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Home :: Archive :: 2004 :: November ::
Tip-top Shakes
The Shakespeare Conference: SHK 15.2020  Monday, 29 November 2004

From:           Al Magary <
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Date:           Sunday, 28 Nov 2004 02:12:00 -0800
Subject:        Tip-top Shakes

OCLC, the worldwide library cooperative, has a list of the thousand most
common books in libraries ("the intellectual works that have been judged
to be worth owning by the 'purchase vote' of libraries around the
globe"), and in this horse race, it's Hamlet by a mile over the rest of
Shakespeare not to mention any other dramatic work.  The list in full is
at http://www.oclc.org/research/top1000/

First, the top 10:  Census (various), Bible, Mother Goose, Divine
Comedy, Odyssey, Iliad, Huckleberry Finn, Hamlet, Alice's Adventures in
Wonderland, and Lord of the Rings.

For just about all of Shakespeare, here are the numbers involved, in
library holdings, in rank order among the 1,000 (statisticians, start
your engines):

7. Hamlet                    37,683
19. Macbeth               28,718
24. Romeo & Juliet    26,944
26. King Lear              26,211
34. Julius Caesar        23,931
37. Merchant of Venice    23,034
38. Midsummer Night's Dream    23,020
40. Othello                    22,444
50. Tempest                 20,483
51. Sonnets                  20,348
59. As You Like It       19,032
60. Twelfth Night        19,020
95. Antony & Cleopatra    15,356
99. Taming of the Shrew    14,875
100. Much Ado about Nothing    14,849
102. Henry V                14,842
103. Richard II              14,841
104. Richard III            14,813
105. 1&2 Henry IV       14,809
152. Winter's Tale        12,233
165. Measure for Measure    11,773
186. Coriolanus            11,213
204. Love's Labour's Lost    10,551
206. Comedy of Errors    10,543
211. King John              10,391
217. Merry Wives of Windsor    10,238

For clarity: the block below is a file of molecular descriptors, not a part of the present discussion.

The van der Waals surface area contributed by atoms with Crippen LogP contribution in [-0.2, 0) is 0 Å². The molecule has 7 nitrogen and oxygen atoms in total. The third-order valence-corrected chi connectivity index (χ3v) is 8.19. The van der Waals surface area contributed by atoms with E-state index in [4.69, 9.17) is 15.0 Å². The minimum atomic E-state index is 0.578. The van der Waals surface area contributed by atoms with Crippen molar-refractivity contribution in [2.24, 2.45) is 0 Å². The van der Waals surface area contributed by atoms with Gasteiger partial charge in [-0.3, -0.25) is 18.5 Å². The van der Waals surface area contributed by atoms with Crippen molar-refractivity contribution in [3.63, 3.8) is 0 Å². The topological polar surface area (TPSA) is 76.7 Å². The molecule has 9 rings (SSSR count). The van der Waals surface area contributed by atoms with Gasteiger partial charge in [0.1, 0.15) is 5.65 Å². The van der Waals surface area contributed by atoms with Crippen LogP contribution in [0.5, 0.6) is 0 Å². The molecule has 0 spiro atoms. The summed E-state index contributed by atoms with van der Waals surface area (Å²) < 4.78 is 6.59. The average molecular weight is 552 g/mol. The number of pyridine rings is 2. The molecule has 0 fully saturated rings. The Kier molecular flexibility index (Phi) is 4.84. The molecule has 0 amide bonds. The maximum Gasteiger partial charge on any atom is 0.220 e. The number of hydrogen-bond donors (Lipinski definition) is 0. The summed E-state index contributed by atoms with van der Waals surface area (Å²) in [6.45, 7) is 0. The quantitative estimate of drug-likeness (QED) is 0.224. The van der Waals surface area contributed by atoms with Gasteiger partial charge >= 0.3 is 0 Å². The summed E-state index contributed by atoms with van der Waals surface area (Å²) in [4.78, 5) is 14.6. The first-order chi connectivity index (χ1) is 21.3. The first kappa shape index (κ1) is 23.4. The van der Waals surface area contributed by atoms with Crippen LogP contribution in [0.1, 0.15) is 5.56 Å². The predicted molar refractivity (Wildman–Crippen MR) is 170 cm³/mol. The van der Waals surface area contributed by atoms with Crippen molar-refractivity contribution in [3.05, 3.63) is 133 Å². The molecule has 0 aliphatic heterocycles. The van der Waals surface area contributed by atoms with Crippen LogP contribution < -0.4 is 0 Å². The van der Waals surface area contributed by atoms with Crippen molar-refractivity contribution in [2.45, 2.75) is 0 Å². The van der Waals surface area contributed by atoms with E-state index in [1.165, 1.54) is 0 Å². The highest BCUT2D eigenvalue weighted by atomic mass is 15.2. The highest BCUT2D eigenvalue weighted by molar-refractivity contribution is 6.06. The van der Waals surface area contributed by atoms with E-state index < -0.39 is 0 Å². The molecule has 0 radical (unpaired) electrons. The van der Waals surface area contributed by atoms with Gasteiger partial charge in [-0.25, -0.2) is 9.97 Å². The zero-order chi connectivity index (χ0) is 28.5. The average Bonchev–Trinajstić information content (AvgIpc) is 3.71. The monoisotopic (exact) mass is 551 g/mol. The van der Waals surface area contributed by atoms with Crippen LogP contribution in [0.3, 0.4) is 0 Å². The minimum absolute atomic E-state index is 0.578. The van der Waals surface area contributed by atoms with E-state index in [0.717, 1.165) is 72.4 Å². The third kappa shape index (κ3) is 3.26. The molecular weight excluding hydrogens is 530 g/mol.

224. All's Well that Ends Well    10,060
248. Troilus & Cressida    9,525
251. Titus Andronicus    9,477
(264. Lamb's Tales from Shakespeare    9,300)
289. Cymbeline                8,810
307. Henry VIII                8,581
335. Two Gentlemen of Verona    8,244
402. Pericles                    7,555
414. Hamlet (film)            7,462
421. Timon of Athens    7,411
567. Macbeth (film)        6,432
847. King Lear (film)       5,443
942. Midsummer Night's Dream (film)    5,191
975. 3 Henry VI                5,120

I count 35 of the canon here.  2 Henry VI appears, finally, in a list of
runners-up (at #1110, with 4,829) but neither 1 Henry VI nor Two Noble
Kinsmen made it out of the starting gate.  I assume the complete works
would have run well if collections had counted.

BTW the non-Shakespeare dramas/operas in the top half of this list, in
order, are:

32. Faust (Goethe)
66. Carmen
87. Don Giovanni
107. Magic Flute
109. La Boheme
130. Cyrano de Bergerac
132. Marriage of Figaro
140. La Traviata
144. Aida
170. Rigoletto
173. Peter Pan
176. Tosca
180. Madame Butterfly
192. Oedipus Rex
215. Barber of Seville
218. Tristan & Isolde
241. Il Trovatore
247. Cosi Fan Tutte
258. Oresteia
265. Lucia di Lammermoor
278. Death of a Salesman
293. West Side Story
303. Otello (Verdi)
315. Meistersinger
324. Porgy & Bess
361. Cavalleria Rusticana
382. Faust (Gounod)
386. Antigone
403. Raisin in the Sun
409. My Fair Lady
465. Parsifal
478. Dido & Aeneas
480. Lohengrin
482. Waiting for Godot
486. Ring of the Niebelung
490. Sound of Music

Verdi's Falstaff comes in at 526.  The only one of Shakespeare's
contemporaries in the top 1,000 is Marlowe's Doctor Faustus at 694.

As this was the Thanksgiving holiday and we are overstuffed, how about
the British Council's list of 100 most beautiful English words?

http://www.britishcouncil.org/korea-news-and-events-press-release-70-most-beautiful-words.htm

Hilarious (#33) or Flabbergasted (#51),
Al Magary

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